Favorite: Michigan State and Purdue. Rumors of the deaths of the Spartans and Boilermakers were greatly exaggerated. With a healthy Goran Suton in the lineup, Michigan State reasserted itself with a win at Texas; and Purdue, knocked back by Duke and Oklahoma, pounded Davidson.
Most surprising team: Michigan. John Beilein is practically throwing cautionary flags on the court, reminding people that it's still a little early to go entirely gaga on the Wolverines. But the same team that finished 10-22 last season already has beaten UCLA and Duke, topping two top-five teams for the first time in 21 years.
Most disappointing team: Indiana. The results aren't the disappointing part; those are expected. What's disappointing is watching a once-proud program turn into a car accident, complete with rubberneckers waiting to see just how bad the Hoosiers can be (a 13-point loss to Northeastern in which IU scored its fewest points at Assembly Hall seems a good jumping off point), all because of one man's inability to abide by the rules.
Mystery team: Minnesota. The Gophers are 11-0, their best start in 32 years, including a win over Louisville and Tubby Smith's former boss, Rick Pitino. The catch is, aside from beating the Cardinals, Minnesota has feasted on a cupcake nonconference schedule -- North Dakota State and South Dakota State are among the victims, and aside from Louisville, no team is among the top 100 in the RPI. So the question is: Are the Gophers really good or just smart schedulers?
Best player: Manny Harris. The sophomore has been incredible for Michigan, scoring in double figures in 10 of the Wolverines' 11 games. He's averaging 19 points, 7.1 rebounds and 4.9 assists.
Top performance: A little off the radar, but Penn State's Talor Battle's 18 points, seven assists and four rebounds against Georgia Tech count as supremely significant. Why? It marked the Lions' first nonconference road win against a BCS opponent since Dec. 1, 2004.
Strangest score: Northwestern 73, Florida State 59. Heaven knows the Seminoles haven't been the picture of stability in recent years, but to watch the Wildcats put together a 20-2 run to start the second half and simply paste FSU was flat-out jaw-dropping.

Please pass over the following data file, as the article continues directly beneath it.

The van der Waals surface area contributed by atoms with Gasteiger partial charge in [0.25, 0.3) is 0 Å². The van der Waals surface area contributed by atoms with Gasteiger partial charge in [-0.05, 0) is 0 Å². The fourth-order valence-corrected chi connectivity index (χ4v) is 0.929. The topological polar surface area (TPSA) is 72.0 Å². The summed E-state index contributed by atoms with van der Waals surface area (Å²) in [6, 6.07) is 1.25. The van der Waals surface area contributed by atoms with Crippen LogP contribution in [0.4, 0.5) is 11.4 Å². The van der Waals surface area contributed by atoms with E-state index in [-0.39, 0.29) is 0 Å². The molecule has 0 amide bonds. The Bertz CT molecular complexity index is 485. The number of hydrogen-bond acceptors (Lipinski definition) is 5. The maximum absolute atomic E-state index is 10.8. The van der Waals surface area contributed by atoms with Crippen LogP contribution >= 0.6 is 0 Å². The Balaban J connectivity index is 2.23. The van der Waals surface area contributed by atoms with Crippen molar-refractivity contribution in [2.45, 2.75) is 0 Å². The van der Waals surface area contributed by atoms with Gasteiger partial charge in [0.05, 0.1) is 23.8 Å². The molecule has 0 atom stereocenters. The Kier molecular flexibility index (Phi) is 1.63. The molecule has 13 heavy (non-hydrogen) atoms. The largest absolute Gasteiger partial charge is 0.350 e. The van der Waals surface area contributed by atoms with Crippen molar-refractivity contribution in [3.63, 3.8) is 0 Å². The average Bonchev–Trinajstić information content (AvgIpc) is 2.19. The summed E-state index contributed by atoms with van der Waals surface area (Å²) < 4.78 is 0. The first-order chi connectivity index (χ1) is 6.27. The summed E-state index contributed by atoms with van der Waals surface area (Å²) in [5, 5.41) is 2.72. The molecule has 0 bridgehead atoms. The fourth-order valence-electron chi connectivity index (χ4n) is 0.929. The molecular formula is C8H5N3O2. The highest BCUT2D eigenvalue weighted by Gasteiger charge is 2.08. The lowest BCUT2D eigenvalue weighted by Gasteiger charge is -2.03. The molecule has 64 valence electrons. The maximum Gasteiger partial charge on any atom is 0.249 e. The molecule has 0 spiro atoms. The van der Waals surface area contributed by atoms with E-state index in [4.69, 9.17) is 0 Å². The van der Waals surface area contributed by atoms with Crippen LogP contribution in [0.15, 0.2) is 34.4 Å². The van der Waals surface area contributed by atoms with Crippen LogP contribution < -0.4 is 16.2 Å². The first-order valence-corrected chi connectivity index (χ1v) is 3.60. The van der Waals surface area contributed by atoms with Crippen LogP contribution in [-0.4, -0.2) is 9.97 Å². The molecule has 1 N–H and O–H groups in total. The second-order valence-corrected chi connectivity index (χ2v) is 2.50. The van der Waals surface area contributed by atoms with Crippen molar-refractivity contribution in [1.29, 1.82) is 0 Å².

What you might not have realized: The most efficient point guard in the country isn't Ty Lawson or Darren Collison. It's Michigan State sophomore Kalin Lucas, who leads the nation with a gaudy 6.5-1 assist-turnover ratio. Through 10 games, Lucas is averaging 29.5 minutes yet has committed just 10 turnovers to 65 assists.
Reason to brag: Even regular bottom-feeders, Penn State and Northwestern, are off to hot starts and have helped bulk the league to second in the conference RPI standings behind the ACC. The Nittany Lions are 11-2, with a quality win at Georgia Tech. The Wildcats are 8-2, with the stunner over Florida State.
Reason to worry: Penn State started last season 10-4 and finished 15-16, though in the Lions' defense, the team lost its best player, Geary Claxton, to a knee injury. Northwestern started the 2008 season 5-4 and finished 8-22. And then there's Indiana.
Who's going dancing: Michigan State, Wisconsin, Purdue and Ohio State are set. Michigan, with its huge wins over UCLA and Duke, has built a good nonconference résumé. Minnesota has the gaudy record but needs more than just one quality win.
Dana O'Neil covers college basketball for ESPN.com and can be reached at firstname.lastname@example.org.